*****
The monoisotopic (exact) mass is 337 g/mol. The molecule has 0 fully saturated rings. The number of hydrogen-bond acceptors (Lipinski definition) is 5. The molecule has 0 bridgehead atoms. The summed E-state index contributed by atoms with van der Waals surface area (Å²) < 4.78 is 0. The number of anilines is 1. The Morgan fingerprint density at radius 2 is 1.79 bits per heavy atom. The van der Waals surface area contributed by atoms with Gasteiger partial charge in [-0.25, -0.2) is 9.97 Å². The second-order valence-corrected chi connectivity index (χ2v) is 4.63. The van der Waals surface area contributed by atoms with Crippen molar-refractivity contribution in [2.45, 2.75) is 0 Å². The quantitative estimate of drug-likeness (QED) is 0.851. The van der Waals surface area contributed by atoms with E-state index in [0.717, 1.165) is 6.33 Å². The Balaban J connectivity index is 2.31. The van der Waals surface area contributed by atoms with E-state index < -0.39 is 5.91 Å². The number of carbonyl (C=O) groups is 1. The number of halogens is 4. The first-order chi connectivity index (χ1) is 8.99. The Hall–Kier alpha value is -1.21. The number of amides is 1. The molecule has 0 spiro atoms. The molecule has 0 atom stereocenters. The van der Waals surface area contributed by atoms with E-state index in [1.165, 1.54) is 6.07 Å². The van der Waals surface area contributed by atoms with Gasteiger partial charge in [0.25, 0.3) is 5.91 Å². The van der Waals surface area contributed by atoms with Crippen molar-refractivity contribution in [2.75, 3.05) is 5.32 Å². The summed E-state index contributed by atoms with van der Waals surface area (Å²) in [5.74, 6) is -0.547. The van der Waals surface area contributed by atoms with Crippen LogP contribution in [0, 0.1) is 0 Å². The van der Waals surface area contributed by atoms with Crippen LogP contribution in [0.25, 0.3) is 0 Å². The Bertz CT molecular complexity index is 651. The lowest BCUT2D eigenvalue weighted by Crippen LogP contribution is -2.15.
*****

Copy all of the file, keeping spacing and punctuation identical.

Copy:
The monoisotopic (exact) mass is 337 g/mol. The molecule has 0 fully saturated rings. The number of hydrogen-bond acceptors (Lipinski definition) is 5. The molecule has 0 bridgehead atoms. The summed E-state index contributed by atoms with van der Waals surface area (Å²) < 4.78 is 0. The number of anilines is 1. The Morgan fingerprint density at radius 2 is 1.79 bits per heavy atom. The van der Waals surface area contributed by atoms with Gasteiger partial charge in [-0.25, -0.2) is 9.97 Å². The second-order valence-corrected chi connectivity index (χ2v) is 4.63. The van der Waals surface area contributed by atoms with Crippen molar-refractivity contribution in [2.45, 2.75) is 0 Å². The quantitative estimate of drug-likeness (QED) is 0.851. The van der Waals surface area contributed by atoms with E-state index in [0.717, 1.165) is 6.33 Å². The Balaban J connectivity index is 2.31. The van der Waals surface area contributed by atoms with E-state index < -0.39 is 5.91 Å². The number of carbonyl (C=O) groups is 1. The number of halogens is 4. The first-order chi connectivity index (χ1) is 8.99. The Hall–Kier alpha value is -1.21. The number of amides is 1. The molecule has 0 spiro atoms. The molecule has 0 atom stereocenters. The van der Waals surface area contributed by atoms with E-state index in [1.165, 1.54) is 6.07 Å². The van der Waals surface area contributed by atoms with Gasteiger partial charge in [0.25, 0.3) is 5.91 Å². The van der Waals surface area contributed by atoms with Crippen molar-refractivity contribution in [2.75, 3.05) is 5.32 Å². The summed E-state index contributed by atoms with van der Waals surface area (Å²) in [5.74, 6) is -0.547. The van der Waals surface area contributed by atoms with Crippen LogP contribution in [0, 0.1) is 0 Å². The van der Waals surface area contributed by atoms with Crippen LogP contribution in [0.25, 0.3) is 0 Å². The Bertz CT molecular complexity index is 651. The lowest BCUT2D eigenvalue weighted by Crippen LogP contribution is -2.15.